The stretch of North Interstate Avenue near Prescott Street stop looks like an urban planner's dream. The road curves gently, two car-traffic lanes framing the light-rail tracks in the middle. Storefronts varying in height and style line the street, with homes just blocks behind them.
Slotted in next to the rail stop, fitting as neatly as a puzzle piece, are the Prescott Apartments.
A U-shaped mixed-use development, the Prescott is sleek and modern. Its apartments feature floor-to-ceiling windows and wood flooring. The building's halls are cream-colored, with subtly patterned gray carpeting underfoot.
The Prescott's 9,000 square feet of ground-floor retail space faces a nearby MAX Yellow Line stop, providing businesses exposure to transit riders. On the other side of the building, the first floor is residential and faces other residential structures.
The south-facing courtyard is in its final stages of completion and will include bocce ball and pickleball courts, as well as access to an exercise room and outdoor barbeque.
While it's set to open Dec. 1 and prospective tenants are showing interest, those involved in the project say it's impressive the Prescott ever materialized.
"It's kind of a zombie project," joked Bob Boileau, principal with Myhre Group Architects.
Boileau, who co-led a hard hat tour of the new development in October, was referencing the period in between 2009 and 2011 when the project lay dormant due to a funding crisis.
"It's your typical story of buying land before the recession," said Roger Collins, co-owner of the Prescott. "The whole financing world changed in 2009. Conventional financing was no longer available."
Plans for the Prescott were shelved before construction even began. Collins, who is the chief executive officer at Washington-based Sierra Construction Company, said seeking alternate financing was a long, grueling process.
Finally, with financing from Metro and the U.S. Department of Housing and Urban Development, and new investors buying out Collins's original partners, he and Sierra were able to move forward with the Prescott, which is drawing to the close of its 17-month construction.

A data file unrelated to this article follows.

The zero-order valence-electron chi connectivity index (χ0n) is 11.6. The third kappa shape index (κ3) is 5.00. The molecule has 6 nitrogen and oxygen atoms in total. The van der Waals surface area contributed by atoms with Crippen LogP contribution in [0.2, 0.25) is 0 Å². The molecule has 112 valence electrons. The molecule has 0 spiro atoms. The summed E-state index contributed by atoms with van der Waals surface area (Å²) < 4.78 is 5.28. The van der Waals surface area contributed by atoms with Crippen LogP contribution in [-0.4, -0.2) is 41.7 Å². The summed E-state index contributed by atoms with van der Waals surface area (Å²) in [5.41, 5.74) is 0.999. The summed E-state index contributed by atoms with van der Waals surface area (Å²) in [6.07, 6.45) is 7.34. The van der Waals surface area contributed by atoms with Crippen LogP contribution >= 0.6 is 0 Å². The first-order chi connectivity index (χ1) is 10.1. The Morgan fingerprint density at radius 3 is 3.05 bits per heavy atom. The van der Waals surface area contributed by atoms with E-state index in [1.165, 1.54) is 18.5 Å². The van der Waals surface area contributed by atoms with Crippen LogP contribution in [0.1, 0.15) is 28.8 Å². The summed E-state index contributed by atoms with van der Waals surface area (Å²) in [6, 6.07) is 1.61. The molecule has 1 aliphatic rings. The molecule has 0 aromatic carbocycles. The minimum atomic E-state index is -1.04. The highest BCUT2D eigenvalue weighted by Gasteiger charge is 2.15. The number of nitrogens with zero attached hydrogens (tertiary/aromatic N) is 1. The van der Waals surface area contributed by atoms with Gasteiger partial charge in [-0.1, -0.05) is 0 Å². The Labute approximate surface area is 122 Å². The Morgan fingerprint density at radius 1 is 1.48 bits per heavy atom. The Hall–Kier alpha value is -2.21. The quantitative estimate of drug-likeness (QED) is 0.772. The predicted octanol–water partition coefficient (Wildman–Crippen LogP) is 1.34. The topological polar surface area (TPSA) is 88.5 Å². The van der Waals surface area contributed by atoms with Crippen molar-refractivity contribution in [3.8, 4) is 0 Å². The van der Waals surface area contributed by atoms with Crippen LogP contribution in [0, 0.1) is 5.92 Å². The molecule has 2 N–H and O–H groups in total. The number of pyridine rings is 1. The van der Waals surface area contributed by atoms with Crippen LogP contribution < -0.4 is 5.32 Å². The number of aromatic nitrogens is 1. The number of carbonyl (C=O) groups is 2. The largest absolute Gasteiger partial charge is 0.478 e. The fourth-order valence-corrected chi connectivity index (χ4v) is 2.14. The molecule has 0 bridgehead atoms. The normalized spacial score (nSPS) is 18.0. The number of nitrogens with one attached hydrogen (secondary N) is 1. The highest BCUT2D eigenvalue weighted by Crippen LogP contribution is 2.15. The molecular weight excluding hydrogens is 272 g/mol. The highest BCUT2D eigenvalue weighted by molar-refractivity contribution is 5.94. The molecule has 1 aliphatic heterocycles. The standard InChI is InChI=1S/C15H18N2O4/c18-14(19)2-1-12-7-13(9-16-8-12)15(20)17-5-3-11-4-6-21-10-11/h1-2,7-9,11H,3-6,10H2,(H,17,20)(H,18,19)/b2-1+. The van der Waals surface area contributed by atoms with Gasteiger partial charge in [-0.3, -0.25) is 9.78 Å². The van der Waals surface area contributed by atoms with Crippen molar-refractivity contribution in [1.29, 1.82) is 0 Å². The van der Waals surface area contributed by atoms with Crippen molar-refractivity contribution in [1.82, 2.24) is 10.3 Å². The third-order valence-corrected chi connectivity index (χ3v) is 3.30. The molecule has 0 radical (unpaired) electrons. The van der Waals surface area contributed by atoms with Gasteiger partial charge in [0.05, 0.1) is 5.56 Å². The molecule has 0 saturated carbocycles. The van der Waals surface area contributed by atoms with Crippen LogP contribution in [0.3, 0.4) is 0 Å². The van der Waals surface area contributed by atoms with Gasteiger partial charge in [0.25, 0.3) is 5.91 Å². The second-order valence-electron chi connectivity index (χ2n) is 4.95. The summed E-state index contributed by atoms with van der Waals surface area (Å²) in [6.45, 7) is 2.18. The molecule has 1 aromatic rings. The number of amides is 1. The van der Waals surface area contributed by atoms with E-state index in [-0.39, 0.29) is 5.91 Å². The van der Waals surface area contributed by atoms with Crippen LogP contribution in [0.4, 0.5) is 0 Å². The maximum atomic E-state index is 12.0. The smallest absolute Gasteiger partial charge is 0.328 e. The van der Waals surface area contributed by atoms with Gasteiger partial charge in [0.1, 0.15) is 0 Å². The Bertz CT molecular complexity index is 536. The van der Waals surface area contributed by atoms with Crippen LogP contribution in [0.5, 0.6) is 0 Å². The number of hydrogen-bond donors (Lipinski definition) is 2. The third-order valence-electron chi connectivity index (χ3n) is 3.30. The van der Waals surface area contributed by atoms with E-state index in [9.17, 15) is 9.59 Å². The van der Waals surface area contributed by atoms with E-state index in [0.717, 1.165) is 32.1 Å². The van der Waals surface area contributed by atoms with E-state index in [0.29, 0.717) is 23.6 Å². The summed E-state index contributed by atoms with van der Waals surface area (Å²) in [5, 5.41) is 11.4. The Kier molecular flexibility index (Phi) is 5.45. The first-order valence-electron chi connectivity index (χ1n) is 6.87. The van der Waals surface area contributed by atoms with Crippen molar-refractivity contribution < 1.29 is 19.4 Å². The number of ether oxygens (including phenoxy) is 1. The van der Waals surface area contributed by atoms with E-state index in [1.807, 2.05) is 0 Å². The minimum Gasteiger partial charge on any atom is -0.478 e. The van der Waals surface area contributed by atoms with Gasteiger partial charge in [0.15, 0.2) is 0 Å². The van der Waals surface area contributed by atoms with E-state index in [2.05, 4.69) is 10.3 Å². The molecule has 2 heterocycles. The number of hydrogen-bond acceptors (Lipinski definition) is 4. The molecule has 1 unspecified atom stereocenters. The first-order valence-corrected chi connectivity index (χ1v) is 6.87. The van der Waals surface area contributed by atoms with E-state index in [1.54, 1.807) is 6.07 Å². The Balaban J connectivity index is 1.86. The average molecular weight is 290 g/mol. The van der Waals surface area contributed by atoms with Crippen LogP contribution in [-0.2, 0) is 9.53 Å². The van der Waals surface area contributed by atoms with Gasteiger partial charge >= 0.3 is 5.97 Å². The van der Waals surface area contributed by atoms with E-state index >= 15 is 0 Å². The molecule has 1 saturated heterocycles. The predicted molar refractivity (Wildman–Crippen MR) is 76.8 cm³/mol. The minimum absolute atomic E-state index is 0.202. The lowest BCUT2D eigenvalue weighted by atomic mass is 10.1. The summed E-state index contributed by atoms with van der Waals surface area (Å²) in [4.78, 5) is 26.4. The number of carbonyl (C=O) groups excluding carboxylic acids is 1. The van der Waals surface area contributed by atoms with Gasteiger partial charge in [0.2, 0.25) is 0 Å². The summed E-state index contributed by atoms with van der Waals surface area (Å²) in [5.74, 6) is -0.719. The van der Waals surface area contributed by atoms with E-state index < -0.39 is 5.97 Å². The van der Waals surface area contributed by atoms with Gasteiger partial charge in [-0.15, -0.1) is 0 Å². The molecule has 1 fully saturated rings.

The Prescott received funding from Metro's Transit Oriented Development program, which provides economic incentives for private developers to invest in high-density, mixed-use projects near transit hubs. TOD funding contributed $400,000 of the total development cost – approximately $29 million.
"Funding from Metro really made this project economically viable," Collins said.
Residents of the Prescott, as well as people patronizing its commercial units, have to cross only one lane of traffic to reach the Prescott Street MAX station, which links to the Expo Center, downtown Portland and Portland State University.
Residential developments located along transit lines like the Prescott will become more highly valued by the young adult demographic with time, as car use and ownership among 16 to 34-year-olds continues to decline nationwide.
While the transit element, as well as outdoor sport and exercise amenities, will presumably attract young, active residents to the Prescott, Collins noted that the apartments have an assortment of floor plans suitable to a variety of family structures and living arrangements.
The Prescott leases 20 percent of apartments with each floor plan at a fixed rental rate to residents who qualify for affordable housing based on income.
"The units range from efficient studios up to 2-bedroom, 2-bath corner units," Collins said. "I wouldn't say we're targeting a particular demographic."
Rents in the Prescott's apartment units will start at $1,004 to $1,455 per month, with the affordable housing units falling between $745 to $960 monthly.
The Prescott has residential units leased in advance of its opening next month, and is in negotiations with potential commercial tenants.
Collins is pleased with the level of interest shown in a project that came close to never existing at all.
"It's certainly being received well," he said.